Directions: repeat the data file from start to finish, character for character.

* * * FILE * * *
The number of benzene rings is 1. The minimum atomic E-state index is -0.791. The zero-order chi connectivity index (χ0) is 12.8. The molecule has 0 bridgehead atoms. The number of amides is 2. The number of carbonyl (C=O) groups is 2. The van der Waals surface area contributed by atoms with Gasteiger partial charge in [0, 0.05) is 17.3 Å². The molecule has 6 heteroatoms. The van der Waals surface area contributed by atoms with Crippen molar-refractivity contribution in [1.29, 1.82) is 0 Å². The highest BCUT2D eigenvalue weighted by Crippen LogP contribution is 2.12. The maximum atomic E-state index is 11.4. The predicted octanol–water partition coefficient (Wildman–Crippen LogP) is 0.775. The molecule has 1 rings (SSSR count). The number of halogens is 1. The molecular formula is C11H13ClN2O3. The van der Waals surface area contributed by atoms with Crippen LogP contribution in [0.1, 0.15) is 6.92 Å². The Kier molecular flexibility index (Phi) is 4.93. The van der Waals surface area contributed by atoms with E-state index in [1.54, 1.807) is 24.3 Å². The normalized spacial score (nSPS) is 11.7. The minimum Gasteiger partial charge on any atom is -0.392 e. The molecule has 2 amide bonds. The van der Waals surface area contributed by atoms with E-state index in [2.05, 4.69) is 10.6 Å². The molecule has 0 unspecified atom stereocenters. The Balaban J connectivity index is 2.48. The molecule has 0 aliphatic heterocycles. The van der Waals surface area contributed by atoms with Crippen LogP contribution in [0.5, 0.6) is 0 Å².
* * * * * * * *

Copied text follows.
The number of benzene rings is 1. The minimum atomic E-state index is -0.791. The zero-order chi connectivity index (χ0) is 12.8. The molecule has 0 bridgehead atoms. The number of amides is 2. The number of carbonyl (C=O) groups is 2. The van der Waals surface area contributed by atoms with Gasteiger partial charge in [0, 0.05) is 17.3 Å². The molecule has 6 heteroatoms. The van der Waals surface area contributed by atoms with Crippen molar-refractivity contribution in [1.29, 1.82) is 0 Å². The highest BCUT2D eigenvalue weighted by Crippen LogP contribution is 2.12. The maximum atomic E-state index is 11.4. The predicted octanol–water partition coefficient (Wildman–Crippen LogP) is 0.775. The molecule has 1 rings (SSSR count). The number of halogens is 1. The molecular formula is C11H13ClN2O3. The van der Waals surface area contributed by atoms with Crippen LogP contribution in [0.1, 0.15) is 6.92 Å². The Kier molecular flexibility index (Phi) is 4.93. The van der Waals surface area contributed by atoms with E-state index in [1.54, 1.807) is 24.3 Å². The normalized spacial score (nSPS) is 11.7. The minimum Gasteiger partial charge on any atom is -0.392 e. The molecule has 2 amide bonds. The van der Waals surface area contributed by atoms with E-state index in [2.05, 4.69) is 10.6 Å². The molecule has 0 unspecified atom stereocenters. The Balaban J connectivity index is 2.48. The molecule has 0 aliphatic heterocycles. The van der Waals surface area contributed by atoms with Crippen LogP contribution in [0.5, 0.6) is 0 Å².